To overcome this, a core strategy group was set up comprising clinicians and managers representing the commissioners and the community musculoskeletal provider, as well as GP and secondary care representatives. The role of the group was to map out what good care looks like and to break down this competitive internal market to achieve the common goal: providing better care for patients. Clinicians would then go back to their respective commissioners and providers with key messages from the core strategy group, to ensure that everyone's efforts would be synchronised towards achieving that goal.
In terms of GP stakeholders, it was more a question of engagement. General practitioners would be given plenty of advance warning about the service changes, a chance to look at clinical scenarios (how they would do things differently), and the opportunity to feed in to the service redesign. There has been a significant reduction in the variation of referral rates, achieved through an extensive GP education programme, which has been running for about 5 years, improving GPs' confidence in managing musculoskeletal conditions.
Q What training did GPs receive to aid implementation of the service?
A There is very little training in musculoskeletal conditions during British medical undergraduate education, so there is poor confidence among GPs in diagnosing and managing such conditions.6 There have been a number of professional learning opportunities in Ealing, including:
- large lecture-style meetings for GPs and practice nurses and/or practice managers
- small group sessions (10–20 people) involving GPs, salaried and locum doctors, and registrars, where attendees practise clinical skills and go through case scenarios in small groups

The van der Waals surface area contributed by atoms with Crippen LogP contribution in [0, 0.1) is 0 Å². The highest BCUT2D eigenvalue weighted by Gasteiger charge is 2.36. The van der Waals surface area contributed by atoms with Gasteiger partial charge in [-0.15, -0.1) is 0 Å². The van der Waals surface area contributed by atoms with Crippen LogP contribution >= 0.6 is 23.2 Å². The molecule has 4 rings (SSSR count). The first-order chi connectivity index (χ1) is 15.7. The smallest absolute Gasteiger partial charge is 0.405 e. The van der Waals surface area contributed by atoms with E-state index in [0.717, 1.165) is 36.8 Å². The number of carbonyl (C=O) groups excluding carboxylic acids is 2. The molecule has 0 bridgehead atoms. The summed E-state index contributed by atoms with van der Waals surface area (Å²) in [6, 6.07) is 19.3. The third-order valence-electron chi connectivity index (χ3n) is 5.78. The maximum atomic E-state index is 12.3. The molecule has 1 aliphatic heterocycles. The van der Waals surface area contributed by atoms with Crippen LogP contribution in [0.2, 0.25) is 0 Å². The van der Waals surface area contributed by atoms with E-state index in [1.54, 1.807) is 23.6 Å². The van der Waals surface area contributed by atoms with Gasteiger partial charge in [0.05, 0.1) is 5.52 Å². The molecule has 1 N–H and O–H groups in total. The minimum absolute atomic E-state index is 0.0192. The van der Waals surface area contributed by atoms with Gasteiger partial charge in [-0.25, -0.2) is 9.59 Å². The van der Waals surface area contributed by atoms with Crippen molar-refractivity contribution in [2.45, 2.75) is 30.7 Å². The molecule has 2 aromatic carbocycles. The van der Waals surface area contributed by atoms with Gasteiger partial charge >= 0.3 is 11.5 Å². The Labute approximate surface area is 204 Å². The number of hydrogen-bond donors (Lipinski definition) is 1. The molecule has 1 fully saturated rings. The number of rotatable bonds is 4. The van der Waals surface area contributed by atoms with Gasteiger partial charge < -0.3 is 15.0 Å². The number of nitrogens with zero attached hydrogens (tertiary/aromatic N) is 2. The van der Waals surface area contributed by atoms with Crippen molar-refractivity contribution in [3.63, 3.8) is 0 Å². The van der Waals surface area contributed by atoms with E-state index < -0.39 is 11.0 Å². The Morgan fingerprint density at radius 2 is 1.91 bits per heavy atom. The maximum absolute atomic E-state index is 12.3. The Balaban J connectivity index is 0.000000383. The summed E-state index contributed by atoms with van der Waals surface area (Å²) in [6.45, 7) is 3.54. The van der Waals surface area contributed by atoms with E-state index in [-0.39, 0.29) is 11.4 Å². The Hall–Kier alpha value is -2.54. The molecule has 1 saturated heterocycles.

- a senior therapist going out to a single practice and involving all the members of the practice in discussions on specific musculoskeletal cases and information that should be provided at point of referral
- GPs and registrars visiting the interface service and observing the clinics, undertaking clinical skills training, and going through clinical scenarios on a one-to-one basis.
Q How were these changes funded?
A The bulk of the savings were produced by decommissioning GP access to MRI scanning; in Ealing there are currently savings of a quarter of a million pounds a year as a result of this. Moving patients from outpatients to community services on a community block contract where they are seeing therapists instead of consultants is also contributing to a reduction in costs. Overall the service redesign is currently breaking even.
Q How willing are providers to switch to this community tariff?
A Hospital providers receive more on Payment by Results than they do under any community tariff, so there was no incentive for them to participate in service redesign. The associated problem, which is unique to London or any large area, is that there are eight CCGs and nine providers within about a 7-mile radius. If a single provider agrees to provide the community service, they will lose money because other work will go to the other providers. In a less densely populated area where there is a single large provider covering one or two CCGs, it might be easier to negotiate changes.
Q What does the future hold?